When the Canopy started working with the Syringe Access Providers Coalition (SAP) in 2017, the group had a way of working together but knew that it needed to be stronger to be sustainable. Like many collaboratives, they knew the importance of working together, but not how. Boulder County Public Health contracted with The Civic Canopy for facilitation, strategic planning, coaching, and technical assistance to create that culture of collaboration. Building on the existing work and culture of the group, the Canopy team facilitated the coalition to develop a way of organizing themselves and their work.
Made up of state and local public health, advocates, providers, and people who used syringes, the group knew just how big the need was. Highly motivated, SAP wanted to get to the action and fast. Through years of experience, the Canopy knew that when a group jumps to action within the Community Learning Model without building a strong foundation, it can lead to a fizzle rather than a spark. The Canopy worked in a rapid cycle to develop tools and routines for this burgeoning coalition to adopt. Throughout the course of a year, the Canopy met with the group to:
- Set up guidelines for working with another
- Identify what the group need to start, stop, and keep doing
- Decide on key action areas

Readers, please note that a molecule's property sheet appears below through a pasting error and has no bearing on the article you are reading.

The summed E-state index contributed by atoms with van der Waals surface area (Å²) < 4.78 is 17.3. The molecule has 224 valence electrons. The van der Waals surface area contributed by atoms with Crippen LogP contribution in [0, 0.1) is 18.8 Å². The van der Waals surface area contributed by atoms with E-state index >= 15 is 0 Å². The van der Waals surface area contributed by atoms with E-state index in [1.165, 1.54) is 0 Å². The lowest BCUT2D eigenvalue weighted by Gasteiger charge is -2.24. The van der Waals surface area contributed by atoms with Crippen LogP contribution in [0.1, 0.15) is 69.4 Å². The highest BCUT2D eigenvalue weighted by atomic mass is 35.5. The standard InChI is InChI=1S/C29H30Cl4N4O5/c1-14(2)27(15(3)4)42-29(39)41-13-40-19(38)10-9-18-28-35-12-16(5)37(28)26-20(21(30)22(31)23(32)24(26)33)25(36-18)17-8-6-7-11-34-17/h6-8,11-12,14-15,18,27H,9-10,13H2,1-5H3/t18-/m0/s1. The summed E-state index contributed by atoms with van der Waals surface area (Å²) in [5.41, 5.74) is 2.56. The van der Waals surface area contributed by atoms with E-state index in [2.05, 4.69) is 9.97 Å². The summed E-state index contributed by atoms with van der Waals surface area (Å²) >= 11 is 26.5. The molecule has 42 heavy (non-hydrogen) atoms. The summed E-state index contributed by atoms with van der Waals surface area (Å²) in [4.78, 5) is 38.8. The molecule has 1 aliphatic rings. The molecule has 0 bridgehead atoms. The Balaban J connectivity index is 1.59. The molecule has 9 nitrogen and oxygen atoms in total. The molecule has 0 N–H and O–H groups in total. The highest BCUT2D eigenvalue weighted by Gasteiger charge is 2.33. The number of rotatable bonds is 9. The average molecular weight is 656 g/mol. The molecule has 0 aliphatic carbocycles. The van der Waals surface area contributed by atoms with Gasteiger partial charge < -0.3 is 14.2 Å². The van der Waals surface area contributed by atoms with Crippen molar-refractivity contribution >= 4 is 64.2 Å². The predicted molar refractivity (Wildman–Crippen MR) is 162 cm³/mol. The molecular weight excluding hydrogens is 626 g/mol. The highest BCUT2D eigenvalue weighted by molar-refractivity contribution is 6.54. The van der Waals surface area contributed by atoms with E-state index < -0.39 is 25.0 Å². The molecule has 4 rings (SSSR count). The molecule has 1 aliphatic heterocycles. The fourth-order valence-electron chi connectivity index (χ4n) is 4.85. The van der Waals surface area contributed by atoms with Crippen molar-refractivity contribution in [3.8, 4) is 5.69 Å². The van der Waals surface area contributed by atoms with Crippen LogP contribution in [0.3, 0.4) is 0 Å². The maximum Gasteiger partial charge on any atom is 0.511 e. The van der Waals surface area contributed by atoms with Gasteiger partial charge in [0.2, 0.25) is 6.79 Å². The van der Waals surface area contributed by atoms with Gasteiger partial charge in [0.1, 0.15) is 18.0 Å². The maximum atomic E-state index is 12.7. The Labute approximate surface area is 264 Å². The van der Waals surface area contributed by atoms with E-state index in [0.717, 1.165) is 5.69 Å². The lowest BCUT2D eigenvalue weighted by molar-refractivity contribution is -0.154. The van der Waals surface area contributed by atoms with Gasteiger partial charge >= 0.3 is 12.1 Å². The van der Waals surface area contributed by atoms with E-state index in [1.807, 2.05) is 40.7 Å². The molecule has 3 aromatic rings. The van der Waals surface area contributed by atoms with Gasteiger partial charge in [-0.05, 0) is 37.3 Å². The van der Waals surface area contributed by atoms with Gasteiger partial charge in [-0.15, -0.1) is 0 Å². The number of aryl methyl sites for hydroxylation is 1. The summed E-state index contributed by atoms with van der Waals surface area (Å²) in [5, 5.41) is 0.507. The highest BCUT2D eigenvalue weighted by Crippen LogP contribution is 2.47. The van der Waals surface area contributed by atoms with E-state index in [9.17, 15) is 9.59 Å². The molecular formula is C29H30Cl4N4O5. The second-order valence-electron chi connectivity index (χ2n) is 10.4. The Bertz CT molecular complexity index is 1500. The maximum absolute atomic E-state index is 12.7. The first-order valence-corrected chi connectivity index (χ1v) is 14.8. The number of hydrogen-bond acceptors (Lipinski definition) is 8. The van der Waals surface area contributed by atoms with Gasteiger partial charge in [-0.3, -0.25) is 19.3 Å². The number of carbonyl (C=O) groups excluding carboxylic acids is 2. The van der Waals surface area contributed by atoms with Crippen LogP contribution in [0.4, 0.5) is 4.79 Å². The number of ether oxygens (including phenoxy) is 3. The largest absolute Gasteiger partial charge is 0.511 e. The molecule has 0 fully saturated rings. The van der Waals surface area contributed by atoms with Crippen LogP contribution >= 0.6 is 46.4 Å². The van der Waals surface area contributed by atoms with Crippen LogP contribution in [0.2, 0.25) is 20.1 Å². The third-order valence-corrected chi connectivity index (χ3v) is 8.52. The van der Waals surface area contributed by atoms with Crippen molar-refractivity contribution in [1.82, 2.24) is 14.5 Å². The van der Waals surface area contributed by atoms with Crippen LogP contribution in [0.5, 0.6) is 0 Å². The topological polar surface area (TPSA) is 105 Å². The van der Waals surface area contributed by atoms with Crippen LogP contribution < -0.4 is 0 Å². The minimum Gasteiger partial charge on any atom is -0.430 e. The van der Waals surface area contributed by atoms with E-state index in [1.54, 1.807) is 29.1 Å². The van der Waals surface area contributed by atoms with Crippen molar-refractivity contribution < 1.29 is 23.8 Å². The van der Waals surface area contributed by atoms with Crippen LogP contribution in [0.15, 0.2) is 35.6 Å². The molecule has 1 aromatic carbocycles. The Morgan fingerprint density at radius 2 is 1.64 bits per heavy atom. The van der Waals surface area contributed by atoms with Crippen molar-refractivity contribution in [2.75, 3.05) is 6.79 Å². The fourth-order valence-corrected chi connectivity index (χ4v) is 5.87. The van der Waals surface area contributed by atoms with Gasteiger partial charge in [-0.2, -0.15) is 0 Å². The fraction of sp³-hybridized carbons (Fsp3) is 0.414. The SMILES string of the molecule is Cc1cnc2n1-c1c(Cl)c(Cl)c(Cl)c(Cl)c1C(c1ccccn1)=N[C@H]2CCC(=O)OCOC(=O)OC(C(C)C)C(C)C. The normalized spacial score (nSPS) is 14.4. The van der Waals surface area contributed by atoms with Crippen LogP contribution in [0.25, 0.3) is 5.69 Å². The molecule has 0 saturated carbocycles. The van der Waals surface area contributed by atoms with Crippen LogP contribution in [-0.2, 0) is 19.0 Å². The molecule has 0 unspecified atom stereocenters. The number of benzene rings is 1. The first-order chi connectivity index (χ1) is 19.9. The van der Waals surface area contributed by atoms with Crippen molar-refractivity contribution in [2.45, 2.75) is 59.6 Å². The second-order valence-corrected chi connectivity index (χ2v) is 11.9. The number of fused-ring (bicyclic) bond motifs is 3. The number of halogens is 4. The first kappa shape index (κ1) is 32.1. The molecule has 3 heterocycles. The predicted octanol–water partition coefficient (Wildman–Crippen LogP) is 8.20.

- Split into subgroups and develop work plans
- Revise the governance structure
- Set the stage for Collective Impact
By taking time for each step in the process, something important emerged. The individual’s SAP served, people who inject drugs, were not only at risk for illnesses like HIV or Hep C but also subject to layers of the stigma that could keep them from seeking medical care or being seen as people. The Canopy and the group worked to shift their language from “clients” or “users” to language the recognized each individual as a person. In this shift, they also worked to shift a larger dynamic where SAP was able to work with rather than for a given population. To reflect this in their governance structure, they created rotating roles where every person contributed by taking turns acting as the meeting secretary and chair. Once they had decided on a governance model, the Canopy coached a smaller leadership team to transition to the new model where leadership was spread throughout the entire coalition. The work with the Syringe Access Coalition completed left them poised to act as one coalition across the state, building a less fragmented network ready to make an impact.